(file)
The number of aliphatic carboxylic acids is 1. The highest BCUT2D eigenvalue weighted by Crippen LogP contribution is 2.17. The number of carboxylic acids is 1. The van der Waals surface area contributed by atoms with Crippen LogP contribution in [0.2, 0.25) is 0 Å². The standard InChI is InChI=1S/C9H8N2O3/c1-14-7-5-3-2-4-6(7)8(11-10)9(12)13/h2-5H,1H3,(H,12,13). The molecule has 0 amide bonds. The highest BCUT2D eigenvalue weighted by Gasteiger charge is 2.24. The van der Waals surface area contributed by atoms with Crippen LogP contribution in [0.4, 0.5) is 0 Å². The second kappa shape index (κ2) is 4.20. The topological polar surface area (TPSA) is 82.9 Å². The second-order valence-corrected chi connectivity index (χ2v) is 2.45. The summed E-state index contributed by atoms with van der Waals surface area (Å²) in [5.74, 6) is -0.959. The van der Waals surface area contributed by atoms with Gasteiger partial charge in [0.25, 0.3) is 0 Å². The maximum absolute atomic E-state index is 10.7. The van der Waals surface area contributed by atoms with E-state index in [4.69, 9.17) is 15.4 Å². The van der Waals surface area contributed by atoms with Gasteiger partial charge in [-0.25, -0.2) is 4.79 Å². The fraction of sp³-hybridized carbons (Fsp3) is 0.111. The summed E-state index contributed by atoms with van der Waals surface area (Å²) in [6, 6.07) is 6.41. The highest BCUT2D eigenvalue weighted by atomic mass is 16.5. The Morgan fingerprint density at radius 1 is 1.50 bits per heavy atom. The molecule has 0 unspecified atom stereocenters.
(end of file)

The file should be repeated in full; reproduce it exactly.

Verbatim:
The number of aliphatic carboxylic acids is 1. The highest BCUT2D eigenvalue weighted by Crippen LogP contribution is 2.17. The number of carboxylic acids is 1. The van der Waals surface area contributed by atoms with Crippen LogP contribution in [0.2, 0.25) is 0 Å². The standard InChI is InChI=1S/C9H8N2O3/c1-14-7-5-3-2-4-6(7)8(11-10)9(12)13/h2-5H,1H3,(H,12,13). The molecule has 0 amide bonds. The highest BCUT2D eigenvalue weighted by Gasteiger charge is 2.24. The van der Waals surface area contributed by atoms with Crippen LogP contribution in [0.4, 0.5) is 0 Å². The second kappa shape index (κ2) is 4.20. The topological polar surface area (TPSA) is 82.9 Å². The second-order valence-corrected chi connectivity index (χ2v) is 2.45. The summed E-state index contributed by atoms with van der Waals surface area (Å²) in [5.74, 6) is -0.959. The van der Waals surface area contributed by atoms with Gasteiger partial charge in [0.25, 0.3) is 0 Å². The maximum absolute atomic E-state index is 10.7. The van der Waals surface area contributed by atoms with E-state index in [4.69, 9.17) is 15.4 Å². The van der Waals surface area contributed by atoms with Gasteiger partial charge in [-0.25, -0.2) is 4.79 Å². The fraction of sp³-hybridized carbons (Fsp3) is 0.111. The summed E-state index contributed by atoms with van der Waals surface area (Å²) in [6, 6.07) is 6.41. The highest BCUT2D eigenvalue weighted by atomic mass is 16.5. The Morgan fingerprint density at radius 1 is 1.50 bits per heavy atom. The molecule has 0 unspecified atom stereocenters.